Over 1bn COVID-19 vaccines reserved by European Union

By Rahul Vaimal, Associate Editor
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Ursula von der Leyen
President of European Commission, Ursula von der Leyen speaking at the World Economic Forum

With its latest deal with Johnson & Johnson (J&J) for 400 million doses of its potential COVID-19 vaccine, the European Union (EU) seems to have secured more than 1 billion vaccine dosages for its citizens while the entire world scrambles to secure the cure for the pandemic. 

J&J’s was EU authorities’ third advance purchase contract with makers of COVID-19 vaccines after their deals with Swedish vaccine producer AstraZeneca and Paris-based Sanofi bringing the total quantity of secured dosages to 1.1 billion.

Once the vaccines gain necessary clearances from the EU drug regulator, the deal will allow 27 EU members to procure up to 400 million doses of potential COVID-19 vaccine for their citizens.

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Terms and conditions of the deal along with the pricing and liability have been kept confidential with the EU making a small undisclosed downpayment to J&J to secure the vaccines with the balance being paid during the actual order.

In its statement, the EU stated that it is still committed to allocating 500 million additional doses to poorer countries from mid-2021.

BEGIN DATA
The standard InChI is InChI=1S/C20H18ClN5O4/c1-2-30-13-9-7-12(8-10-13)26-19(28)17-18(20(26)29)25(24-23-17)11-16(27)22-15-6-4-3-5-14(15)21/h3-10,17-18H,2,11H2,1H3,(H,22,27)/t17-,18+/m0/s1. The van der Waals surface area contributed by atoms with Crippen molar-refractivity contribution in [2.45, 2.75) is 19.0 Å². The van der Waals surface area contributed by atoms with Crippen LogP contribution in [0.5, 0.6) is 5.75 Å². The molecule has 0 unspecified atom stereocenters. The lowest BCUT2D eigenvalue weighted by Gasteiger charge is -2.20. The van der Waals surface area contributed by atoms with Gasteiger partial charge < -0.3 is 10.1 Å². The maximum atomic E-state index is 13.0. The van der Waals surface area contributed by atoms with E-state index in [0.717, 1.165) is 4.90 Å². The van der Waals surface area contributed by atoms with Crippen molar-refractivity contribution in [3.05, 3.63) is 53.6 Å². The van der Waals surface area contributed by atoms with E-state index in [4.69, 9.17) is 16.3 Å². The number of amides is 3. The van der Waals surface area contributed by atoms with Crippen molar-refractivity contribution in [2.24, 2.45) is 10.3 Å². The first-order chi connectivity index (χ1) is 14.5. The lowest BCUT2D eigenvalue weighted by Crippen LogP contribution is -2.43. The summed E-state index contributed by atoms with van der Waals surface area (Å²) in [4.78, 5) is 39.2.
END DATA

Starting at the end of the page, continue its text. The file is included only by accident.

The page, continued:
Earlier, authorities had secured 400 million doses of the AstraZeneca-Oxford vaccine followed by another 300 million doses from Sanofi and GlaxoSmithKline. Commenting on the status quo the EU stated that it is in advanced talks with CureVa, Pfizer-BioNTech and Moderna which will potentially allow the body to secure as much as 2 billion doses of the potential COVID-19 vaccine.

If the body concludes its on-going discussions with US-based pharmaceuticals Novavax for the seventh vaccine to be added to its kitty, the EU will move ahead of America and Britain who have secured deals with six different vaccine producers to date.

J&J’s vaccine which is developed by its subsidiary Janssen is based on vector technology which is also used by AstraZeneca to create its highly anticipated vaccine. Sanofi on the other hand

The J&J vaccine, which is being developed by its subsidiary Janssen, is based on vector technology, the same used by AstraZeneca. Sanofi on the other hand utilizes a GlaxoSmithKline developed adjuvant (a compound that enhances the immune response to the vaccine) as part of its solution.

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